UnExplored’s main game mode isn’t bad, but it doesn’t feel like it’s suited for a console. In fact, none of the game feels like it’s suited for console. It’s such an inaccessible adventure played through a blurry vision of dull proportions. It does feel like Ludomotion are trying to make an experience worth experiencing, but there’s this lack of integral flow and pacing that drags the whole game down into this mass of boredom. It’s as if the game will never care about what you do within its presence.
Finally, there are special runs, which manage to be slightly more cathartic than the disposition the main campaign faces. These special runs serve to be more gimmicky side quests than the main games blind run through nails, but manage to be even better by giving you fun and unique little stories, while also making sure you gain a fair challenge.
There’s the Ripley Run, which requires you to get to the bottom while also killing as many ugly bugs as possible. Armed with a meaty sword and a repeater bow, you’re jump down into this hives and go mental, spraying your crossbow any which way but loose, and it’s great! Granted, you might have to use your crap sword at some points, but damn, this type of gameplay is what UnExplored so desperately needs.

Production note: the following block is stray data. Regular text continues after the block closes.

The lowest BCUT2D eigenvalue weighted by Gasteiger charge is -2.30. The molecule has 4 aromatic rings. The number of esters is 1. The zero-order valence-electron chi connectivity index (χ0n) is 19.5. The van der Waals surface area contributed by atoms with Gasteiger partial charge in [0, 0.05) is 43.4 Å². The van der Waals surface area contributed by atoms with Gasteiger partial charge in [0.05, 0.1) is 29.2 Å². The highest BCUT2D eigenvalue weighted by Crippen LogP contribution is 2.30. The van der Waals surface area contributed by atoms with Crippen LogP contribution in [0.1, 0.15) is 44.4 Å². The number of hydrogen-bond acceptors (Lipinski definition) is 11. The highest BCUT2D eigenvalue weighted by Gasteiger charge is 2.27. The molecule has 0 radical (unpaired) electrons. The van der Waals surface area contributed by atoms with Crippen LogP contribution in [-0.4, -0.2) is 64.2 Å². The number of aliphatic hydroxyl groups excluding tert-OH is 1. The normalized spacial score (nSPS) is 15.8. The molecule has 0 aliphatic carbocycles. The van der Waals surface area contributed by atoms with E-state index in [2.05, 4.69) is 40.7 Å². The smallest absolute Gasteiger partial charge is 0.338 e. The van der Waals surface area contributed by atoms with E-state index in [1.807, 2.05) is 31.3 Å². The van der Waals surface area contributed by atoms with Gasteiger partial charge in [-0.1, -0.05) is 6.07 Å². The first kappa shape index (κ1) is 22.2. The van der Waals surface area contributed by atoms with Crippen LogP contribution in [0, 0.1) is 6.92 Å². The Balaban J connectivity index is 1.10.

The Mithril Run tasks you with finding as much gold as possible within the dungeons, and The Dark Ritual tasks you with preventing the summoning a dark beast. Both of these runs are more in line with the main game, but Mithril and Ritual also serve as high-score runs, which is a neat little spin on this tepid formula. There’s not much else to comment on besides from that, as Mithril and The Dark Ritual both suffer from the same problems mentioned above.
In the end, I won’t say that UnExplored is an objectively bad game, but I will say that it is not a game suited for console players. Not because they’re thicker than pig waste, mind you, but because UnExplored demands too much from a finnicky control scheme and cryptic on-the-spot dilemmas that don’t serve to aid the player in the future of the run. If you’re desperately looking for a unique rogue-like experience, then I begrudgingly recommend this, but otherwise?
Just use the Klobb in Enter The Gungeon.
This review of UnExplored: Unlocked Edition was based on the Xbox One version of the game. A code was provided for review purposes.
A surprisingly barebones, unrewarding and hateful rogue-like title that doesn't have the right amount of polish applied, and lacks the edge in gameplay to truly one-up its contemporaries.